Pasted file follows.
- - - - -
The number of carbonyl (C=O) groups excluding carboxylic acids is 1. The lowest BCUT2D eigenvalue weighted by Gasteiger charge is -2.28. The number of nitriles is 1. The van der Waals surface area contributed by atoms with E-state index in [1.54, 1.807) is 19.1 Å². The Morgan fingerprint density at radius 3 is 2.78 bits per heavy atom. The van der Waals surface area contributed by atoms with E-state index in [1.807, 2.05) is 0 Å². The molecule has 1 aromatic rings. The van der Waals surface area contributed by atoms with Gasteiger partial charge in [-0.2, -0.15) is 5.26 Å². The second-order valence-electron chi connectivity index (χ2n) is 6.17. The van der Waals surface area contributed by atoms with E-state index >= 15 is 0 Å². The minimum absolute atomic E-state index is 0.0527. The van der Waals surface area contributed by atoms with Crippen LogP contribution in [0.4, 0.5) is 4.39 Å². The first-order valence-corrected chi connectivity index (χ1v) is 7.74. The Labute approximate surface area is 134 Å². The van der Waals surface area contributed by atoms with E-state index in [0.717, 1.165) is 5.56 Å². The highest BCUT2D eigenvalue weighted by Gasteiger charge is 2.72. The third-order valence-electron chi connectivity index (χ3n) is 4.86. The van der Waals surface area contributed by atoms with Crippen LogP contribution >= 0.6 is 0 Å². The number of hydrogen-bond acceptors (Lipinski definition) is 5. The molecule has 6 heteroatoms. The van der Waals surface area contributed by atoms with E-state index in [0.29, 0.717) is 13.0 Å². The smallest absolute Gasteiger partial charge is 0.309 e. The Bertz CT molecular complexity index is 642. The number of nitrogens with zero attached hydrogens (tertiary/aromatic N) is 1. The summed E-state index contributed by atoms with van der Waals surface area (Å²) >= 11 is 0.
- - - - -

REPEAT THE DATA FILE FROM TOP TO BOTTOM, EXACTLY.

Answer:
The number of carbonyl (C=O) groups excluding carboxylic acids is 1. The lowest BCUT2D eigenvalue weighted by Gasteiger charge is -2.28. The number of nitriles is 1. The van der Waals surface area contributed by atoms with E-state index in [1.54, 1.807) is 19.1 Å². The Morgan fingerprint density at radius 3 is 2.78 bits per heavy atom. The van der Waals surface area contributed by atoms with E-state index in [1.807, 2.05) is 0 Å². The molecule has 1 aromatic rings. The van der Waals surface area contributed by atoms with Gasteiger partial charge in [-0.2, -0.15) is 5.26 Å². The second-order valence-electron chi connectivity index (χ2n) is 6.17. The van der Waals surface area contributed by atoms with E-state index >= 15 is 0 Å². The minimum absolute atomic E-state index is 0.0527. The van der Waals surface area contributed by atoms with Crippen LogP contribution in [0.4, 0.5) is 4.39 Å². The first-order valence-corrected chi connectivity index (χ1v) is 7.74. The Labute approximate surface area is 134 Å². The van der Waals surface area contributed by atoms with E-state index in [0.717, 1.165) is 5.56 Å². The highest BCUT2D eigenvalue weighted by Gasteiger charge is 2.72. The third-order valence-electron chi connectivity index (χ3n) is 4.86. The van der Waals surface area contributed by atoms with Crippen LogP contribution >= 0.6 is 0 Å². The number of hydrogen-bond acceptors (Lipinski definition) is 5. The molecule has 6 heteroatoms. The van der Waals surface area contributed by atoms with E-state index in [0.29, 0.717) is 13.0 Å². The smallest absolute Gasteiger partial charge is 0.309 e. The Bertz CT molecular complexity index is 642. The number of nitrogens with zero attached hydrogens (tertiary/aromatic N) is 1. The summed E-state index contributed by atoms with van der Waals surface area (Å²) >= 11 is 0.